Horses can communicate with us - scientists
Horses have joined a select group of animals that can communicate by pointing at symbols.
Scientists trained horses, by offering slices of carrot as an incentive, to touch a board with their muzzle to indicate if they wanted to wear a rug.
The horses' requests matched the weather, suggesting it wasn't a random choice.
A few other animals, including apes and dolphins, appear, like us, to express preferences by pointing at things.
Dr Cecilie Mejdell of the Norwegian Veterinary Institute, who led the research, said they wanted to find a way to ask the horse whether or not it liked wearing a blanket.
In Nordic countries, it is common for horses to wear a blanket in all weathers.
"I think our study adds to the knowledge on horse cognition - about what horses are able to learn and how they think," she told BBC News.
"Horses are often considered to be not very intelligent but this shows that using the right methods they can actually communicate and express their opinions and they can take choices that seem sensible to us even."
The scientists worked with a horse trainer to teach 23 horses of various breeds how to communicate with humans.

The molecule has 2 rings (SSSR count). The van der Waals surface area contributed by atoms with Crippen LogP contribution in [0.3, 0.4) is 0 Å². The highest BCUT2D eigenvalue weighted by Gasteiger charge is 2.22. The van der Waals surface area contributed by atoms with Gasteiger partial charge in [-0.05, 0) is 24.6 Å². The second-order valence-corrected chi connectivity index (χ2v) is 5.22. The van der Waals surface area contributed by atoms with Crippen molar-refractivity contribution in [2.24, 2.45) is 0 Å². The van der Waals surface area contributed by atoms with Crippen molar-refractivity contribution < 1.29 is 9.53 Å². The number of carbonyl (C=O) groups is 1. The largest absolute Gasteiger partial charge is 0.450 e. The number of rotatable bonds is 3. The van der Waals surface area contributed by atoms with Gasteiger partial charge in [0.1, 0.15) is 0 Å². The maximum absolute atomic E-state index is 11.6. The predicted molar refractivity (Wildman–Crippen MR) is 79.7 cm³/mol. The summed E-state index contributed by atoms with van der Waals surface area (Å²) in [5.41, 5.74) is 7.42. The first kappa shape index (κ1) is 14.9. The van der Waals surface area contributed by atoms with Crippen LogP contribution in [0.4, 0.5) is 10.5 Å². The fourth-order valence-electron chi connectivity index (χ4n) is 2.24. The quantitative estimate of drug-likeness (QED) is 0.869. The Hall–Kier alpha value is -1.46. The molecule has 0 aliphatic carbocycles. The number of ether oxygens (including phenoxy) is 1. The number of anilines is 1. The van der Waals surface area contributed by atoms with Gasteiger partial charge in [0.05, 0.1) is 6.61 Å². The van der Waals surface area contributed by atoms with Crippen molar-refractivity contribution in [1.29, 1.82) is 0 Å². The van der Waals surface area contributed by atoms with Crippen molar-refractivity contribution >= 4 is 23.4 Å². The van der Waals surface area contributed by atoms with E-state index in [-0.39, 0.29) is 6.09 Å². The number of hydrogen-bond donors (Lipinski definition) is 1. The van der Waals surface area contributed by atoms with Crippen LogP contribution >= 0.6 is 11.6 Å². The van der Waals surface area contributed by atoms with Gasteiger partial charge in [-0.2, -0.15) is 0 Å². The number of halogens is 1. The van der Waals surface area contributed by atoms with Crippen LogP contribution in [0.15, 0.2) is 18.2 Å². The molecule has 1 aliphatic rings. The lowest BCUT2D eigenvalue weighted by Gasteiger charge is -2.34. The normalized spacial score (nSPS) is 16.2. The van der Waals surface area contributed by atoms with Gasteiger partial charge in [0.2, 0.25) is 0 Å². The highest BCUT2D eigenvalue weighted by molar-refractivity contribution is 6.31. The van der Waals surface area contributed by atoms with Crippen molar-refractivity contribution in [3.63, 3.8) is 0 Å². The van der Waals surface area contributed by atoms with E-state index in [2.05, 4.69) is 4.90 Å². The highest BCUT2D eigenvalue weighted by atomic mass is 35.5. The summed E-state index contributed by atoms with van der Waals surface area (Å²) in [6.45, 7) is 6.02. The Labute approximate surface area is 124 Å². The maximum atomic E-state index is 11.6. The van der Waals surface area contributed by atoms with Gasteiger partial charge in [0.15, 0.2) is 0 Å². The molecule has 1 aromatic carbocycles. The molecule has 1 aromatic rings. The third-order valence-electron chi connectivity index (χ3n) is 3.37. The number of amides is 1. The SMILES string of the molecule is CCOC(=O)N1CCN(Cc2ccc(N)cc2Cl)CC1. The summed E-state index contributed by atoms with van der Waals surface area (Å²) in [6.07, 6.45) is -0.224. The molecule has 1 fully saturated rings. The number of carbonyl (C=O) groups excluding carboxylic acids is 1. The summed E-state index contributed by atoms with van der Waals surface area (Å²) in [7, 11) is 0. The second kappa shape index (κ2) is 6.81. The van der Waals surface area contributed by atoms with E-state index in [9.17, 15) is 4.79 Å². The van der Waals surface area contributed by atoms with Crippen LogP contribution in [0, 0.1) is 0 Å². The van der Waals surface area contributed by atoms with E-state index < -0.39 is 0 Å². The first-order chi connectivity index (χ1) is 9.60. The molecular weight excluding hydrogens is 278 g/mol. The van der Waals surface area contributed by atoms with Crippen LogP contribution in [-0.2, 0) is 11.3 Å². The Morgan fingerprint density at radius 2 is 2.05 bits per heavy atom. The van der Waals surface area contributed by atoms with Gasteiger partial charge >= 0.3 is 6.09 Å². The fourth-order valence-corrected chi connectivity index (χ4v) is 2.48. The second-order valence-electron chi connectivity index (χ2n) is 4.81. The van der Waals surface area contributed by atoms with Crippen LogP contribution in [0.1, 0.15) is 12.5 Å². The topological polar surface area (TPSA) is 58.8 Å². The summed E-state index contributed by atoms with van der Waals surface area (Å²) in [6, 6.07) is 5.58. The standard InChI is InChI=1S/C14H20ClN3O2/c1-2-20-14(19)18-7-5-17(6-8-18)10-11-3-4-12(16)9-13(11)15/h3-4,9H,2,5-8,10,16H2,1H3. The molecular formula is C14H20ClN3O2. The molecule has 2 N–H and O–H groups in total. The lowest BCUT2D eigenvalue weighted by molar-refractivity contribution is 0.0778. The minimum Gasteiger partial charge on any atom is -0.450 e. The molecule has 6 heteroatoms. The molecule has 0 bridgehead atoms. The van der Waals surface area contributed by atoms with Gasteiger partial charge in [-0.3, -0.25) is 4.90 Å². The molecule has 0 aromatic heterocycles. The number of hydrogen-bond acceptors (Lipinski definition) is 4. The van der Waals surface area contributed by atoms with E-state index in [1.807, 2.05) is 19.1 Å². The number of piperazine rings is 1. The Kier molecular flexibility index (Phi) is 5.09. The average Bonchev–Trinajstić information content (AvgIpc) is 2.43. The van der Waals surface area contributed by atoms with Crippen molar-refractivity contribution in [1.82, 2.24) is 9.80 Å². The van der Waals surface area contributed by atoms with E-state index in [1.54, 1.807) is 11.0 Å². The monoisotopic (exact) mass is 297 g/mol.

- First the horse was trained to approach a board hung on a fence and touch it with its muzzle
- Then, it was taught to tell the difference between different symbols on the board - blanket on (horizontal bar), blanket off (vertical bar) and no change (blank)
- Finally, the horse was taught to associate a particular action with the symbols on the board
- By the end of the training, a horse was able to signal if it was too cold or too hot by going up to the appropriate board and asking for its rug to be put on or taken off
Horses requested a blanket in wet, windy and cold weather, but went without when the weather was sunny, say the researchers.
This shows the horse was making a choice based on its own motivation, not that of its trainer, they explain.
The whole process took place over two weeks with 10 to 15 minutes of training a day.
The scientists hope that other researchers will use their method to ask horses more questions.
They also think ordinary horse owners will be able to train their horses in this way.
Karen McComb, professor of animal behaviour and cognition at the University of Sussex, said the training method would be useful in animal welfare.
"This is a really interesting and innovative study that has conceived a very novel way of getting at what is going on in the mind of the horse," she said.
While communication with cats and dogs is the subject of much research, other domestic animals have been somewhat ignored.
Earlier this year, UK researchers said horses were able to discriminate between happy and angry human facial expressions.
The scientists say domestication may have enabled horses to understand human behaviour.
The study is published in the journal, Applied Animal Behaviour Science.